Congress, thus, would have to hold a "follow-up" Joint Session after the Electoral Commission had reported its decision as regarded each State re: which its Electoral Vote was in dispute and the last such Joint Session to count and tabulate a disputed State's Electoral Vote as decided by the Electoral Commission was held on 2 March 1877, just two days before the new President thereby elected [Rutherford B. Hayes] would constitutionally take office (interestingly, Hayes was not publicly inaugurated until 5 March 1877 because 4 March- the date on which, at the time, a newly-elected Congress as well as a newly-elected President took office- happened to fall on a Sunday that year however, because the 1876 Presidential Election dispute had been so politically charged [the vote of the Electoral Commission itself had been along Party lines, 8-7 in favor of the Republican Electors, in all disputed cases], there were actual fears of a coup d'etat instigated by supporters of Tilden! Thus, Hayes was first sworn in privately, at the White House on the invitation of outgoing President Grant, on the evening of Saturday 3 March [it also didn't help that neither Constitution nor statute made clear just when, on 4 March, the President actually took office inaugurating the President during the day was traditional but there was an argument to be made that his Term of Office, as well as those of Congressmen and newly elected or re-elected U.S. Senators- had actually begun at Midnight Local Mean Time in Washington (Standard Time was still a decade away in 1877): to this end, an outgoing Congress- never all that sure it had any authority to act early on a given 4 March- always adjourned sine die no later than 3 March. it is for this very reason that the 20th Amendment to the U.S. Constitution- which moved up the beginnings of terms of members of Congress to 3 January and the term of a President to 20 January- purposely makes clear that terms of office begin- and end- at Noon in the Nation's Capital (now on Eastern Standard Time, of course)]).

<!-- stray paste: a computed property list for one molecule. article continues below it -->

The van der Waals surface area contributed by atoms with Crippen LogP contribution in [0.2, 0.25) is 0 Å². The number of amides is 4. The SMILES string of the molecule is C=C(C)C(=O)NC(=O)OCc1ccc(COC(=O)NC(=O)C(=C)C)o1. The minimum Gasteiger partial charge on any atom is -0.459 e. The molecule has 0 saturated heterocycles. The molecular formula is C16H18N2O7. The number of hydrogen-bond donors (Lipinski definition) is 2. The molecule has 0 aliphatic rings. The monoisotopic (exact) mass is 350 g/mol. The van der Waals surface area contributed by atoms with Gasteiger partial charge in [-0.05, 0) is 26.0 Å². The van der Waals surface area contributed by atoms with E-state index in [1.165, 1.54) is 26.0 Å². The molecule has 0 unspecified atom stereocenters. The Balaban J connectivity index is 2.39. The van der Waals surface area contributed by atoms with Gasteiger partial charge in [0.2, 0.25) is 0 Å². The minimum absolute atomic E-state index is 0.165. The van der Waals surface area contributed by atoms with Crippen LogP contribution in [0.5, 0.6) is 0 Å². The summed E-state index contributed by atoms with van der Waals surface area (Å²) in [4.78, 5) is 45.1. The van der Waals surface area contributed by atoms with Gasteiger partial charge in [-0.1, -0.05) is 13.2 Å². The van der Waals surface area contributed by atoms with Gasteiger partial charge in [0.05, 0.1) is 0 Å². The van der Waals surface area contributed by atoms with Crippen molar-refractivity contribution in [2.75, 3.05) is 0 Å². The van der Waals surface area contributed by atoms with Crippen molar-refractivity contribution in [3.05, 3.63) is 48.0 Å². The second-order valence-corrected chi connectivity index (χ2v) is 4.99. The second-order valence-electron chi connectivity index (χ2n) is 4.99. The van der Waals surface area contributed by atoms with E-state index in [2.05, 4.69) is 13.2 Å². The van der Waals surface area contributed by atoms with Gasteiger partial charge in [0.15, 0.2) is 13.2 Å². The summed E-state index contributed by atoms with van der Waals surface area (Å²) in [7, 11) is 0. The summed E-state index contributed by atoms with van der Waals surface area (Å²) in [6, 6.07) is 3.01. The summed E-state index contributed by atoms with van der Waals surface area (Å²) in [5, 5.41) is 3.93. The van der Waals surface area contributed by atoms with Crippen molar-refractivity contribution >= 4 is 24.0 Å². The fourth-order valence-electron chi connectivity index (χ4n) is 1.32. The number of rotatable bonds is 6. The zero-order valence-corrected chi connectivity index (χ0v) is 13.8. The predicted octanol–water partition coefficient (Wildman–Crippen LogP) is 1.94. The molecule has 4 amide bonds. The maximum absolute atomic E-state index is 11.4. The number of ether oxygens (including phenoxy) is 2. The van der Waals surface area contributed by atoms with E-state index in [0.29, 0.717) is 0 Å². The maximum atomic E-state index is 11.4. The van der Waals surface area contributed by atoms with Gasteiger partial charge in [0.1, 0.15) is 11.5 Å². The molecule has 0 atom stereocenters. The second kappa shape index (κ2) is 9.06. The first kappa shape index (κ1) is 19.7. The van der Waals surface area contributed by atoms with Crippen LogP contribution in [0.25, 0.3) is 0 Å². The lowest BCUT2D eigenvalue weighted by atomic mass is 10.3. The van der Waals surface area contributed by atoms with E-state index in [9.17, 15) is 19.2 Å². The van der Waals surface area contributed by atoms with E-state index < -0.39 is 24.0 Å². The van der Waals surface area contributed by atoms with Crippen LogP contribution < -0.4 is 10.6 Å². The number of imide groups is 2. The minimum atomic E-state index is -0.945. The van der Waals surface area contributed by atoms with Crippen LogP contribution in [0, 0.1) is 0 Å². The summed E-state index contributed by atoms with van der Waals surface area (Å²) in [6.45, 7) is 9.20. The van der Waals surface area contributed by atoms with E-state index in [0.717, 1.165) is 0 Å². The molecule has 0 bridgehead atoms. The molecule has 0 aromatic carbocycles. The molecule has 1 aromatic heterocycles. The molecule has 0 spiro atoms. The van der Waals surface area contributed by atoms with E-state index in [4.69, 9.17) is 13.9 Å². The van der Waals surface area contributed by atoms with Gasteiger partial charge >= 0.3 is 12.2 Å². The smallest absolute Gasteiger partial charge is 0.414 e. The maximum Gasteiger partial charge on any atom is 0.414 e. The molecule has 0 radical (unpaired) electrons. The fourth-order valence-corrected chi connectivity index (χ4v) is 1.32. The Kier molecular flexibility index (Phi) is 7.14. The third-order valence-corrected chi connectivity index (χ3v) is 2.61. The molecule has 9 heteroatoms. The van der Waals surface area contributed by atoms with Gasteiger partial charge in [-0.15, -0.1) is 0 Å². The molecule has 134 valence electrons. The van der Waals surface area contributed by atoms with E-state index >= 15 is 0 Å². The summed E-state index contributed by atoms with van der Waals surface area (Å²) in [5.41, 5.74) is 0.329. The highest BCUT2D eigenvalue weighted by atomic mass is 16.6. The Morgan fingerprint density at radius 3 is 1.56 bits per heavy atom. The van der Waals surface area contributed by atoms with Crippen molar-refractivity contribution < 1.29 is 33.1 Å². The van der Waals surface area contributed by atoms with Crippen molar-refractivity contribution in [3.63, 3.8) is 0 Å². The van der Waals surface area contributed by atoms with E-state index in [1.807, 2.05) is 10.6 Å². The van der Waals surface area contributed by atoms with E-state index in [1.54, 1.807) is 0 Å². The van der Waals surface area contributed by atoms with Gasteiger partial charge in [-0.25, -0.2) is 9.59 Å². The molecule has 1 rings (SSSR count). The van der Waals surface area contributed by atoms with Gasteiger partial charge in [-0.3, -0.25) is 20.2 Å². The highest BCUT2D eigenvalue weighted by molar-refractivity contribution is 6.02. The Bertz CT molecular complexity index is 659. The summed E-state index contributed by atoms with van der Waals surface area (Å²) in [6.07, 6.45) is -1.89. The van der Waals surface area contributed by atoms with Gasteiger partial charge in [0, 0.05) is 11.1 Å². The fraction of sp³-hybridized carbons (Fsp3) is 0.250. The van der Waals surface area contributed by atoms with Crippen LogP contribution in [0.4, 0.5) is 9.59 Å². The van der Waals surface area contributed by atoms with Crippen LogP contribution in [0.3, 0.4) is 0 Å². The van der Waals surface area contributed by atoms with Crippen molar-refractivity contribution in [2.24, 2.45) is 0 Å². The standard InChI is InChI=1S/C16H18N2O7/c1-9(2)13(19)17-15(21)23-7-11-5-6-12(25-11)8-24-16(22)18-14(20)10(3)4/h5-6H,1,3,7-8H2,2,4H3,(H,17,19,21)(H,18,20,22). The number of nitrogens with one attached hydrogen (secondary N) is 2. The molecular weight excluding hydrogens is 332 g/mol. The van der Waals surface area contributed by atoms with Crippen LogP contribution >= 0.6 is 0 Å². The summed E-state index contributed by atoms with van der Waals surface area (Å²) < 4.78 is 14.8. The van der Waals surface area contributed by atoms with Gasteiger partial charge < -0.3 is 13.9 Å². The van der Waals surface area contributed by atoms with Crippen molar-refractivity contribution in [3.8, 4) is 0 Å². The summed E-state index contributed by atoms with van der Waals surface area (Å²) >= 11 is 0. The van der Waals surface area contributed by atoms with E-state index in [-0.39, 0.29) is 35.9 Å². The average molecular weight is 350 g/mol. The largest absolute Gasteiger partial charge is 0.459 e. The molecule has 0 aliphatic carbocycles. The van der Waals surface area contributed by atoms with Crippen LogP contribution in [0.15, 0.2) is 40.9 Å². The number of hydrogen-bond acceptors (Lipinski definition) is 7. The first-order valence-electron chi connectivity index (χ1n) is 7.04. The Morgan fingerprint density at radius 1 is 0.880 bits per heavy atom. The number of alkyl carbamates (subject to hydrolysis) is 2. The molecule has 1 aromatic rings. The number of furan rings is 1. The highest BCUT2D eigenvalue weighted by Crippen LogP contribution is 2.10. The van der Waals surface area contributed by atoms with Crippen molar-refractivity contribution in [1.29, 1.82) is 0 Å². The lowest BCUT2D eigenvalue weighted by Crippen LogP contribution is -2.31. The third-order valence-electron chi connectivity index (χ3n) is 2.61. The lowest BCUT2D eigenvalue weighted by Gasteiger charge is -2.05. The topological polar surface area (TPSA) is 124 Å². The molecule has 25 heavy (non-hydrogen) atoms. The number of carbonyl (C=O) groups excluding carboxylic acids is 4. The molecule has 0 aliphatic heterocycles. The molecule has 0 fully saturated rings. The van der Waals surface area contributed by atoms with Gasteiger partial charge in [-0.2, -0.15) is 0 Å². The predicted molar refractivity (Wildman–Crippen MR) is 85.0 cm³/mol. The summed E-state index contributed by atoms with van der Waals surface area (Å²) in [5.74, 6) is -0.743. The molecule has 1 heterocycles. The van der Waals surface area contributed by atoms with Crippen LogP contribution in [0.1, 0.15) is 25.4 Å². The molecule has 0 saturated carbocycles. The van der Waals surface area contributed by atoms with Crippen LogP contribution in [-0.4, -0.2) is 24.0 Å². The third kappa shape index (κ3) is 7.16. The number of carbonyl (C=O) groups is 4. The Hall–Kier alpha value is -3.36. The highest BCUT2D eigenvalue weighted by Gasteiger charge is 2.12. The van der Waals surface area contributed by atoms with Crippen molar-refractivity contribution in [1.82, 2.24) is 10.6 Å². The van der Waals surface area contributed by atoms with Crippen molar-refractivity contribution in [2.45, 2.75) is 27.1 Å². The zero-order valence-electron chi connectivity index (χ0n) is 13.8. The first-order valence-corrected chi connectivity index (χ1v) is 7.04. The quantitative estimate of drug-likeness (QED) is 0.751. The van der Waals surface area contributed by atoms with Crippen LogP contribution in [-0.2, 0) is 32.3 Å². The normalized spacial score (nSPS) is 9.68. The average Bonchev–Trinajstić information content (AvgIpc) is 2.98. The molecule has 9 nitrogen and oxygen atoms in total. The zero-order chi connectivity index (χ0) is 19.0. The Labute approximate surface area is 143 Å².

Congress shall be in session on the sixth day of January succeeding every meeting of the Electors. [and] all the certificates and papers purporting to be certificates of the electoral votes. shall be opened, presented, and acted upon.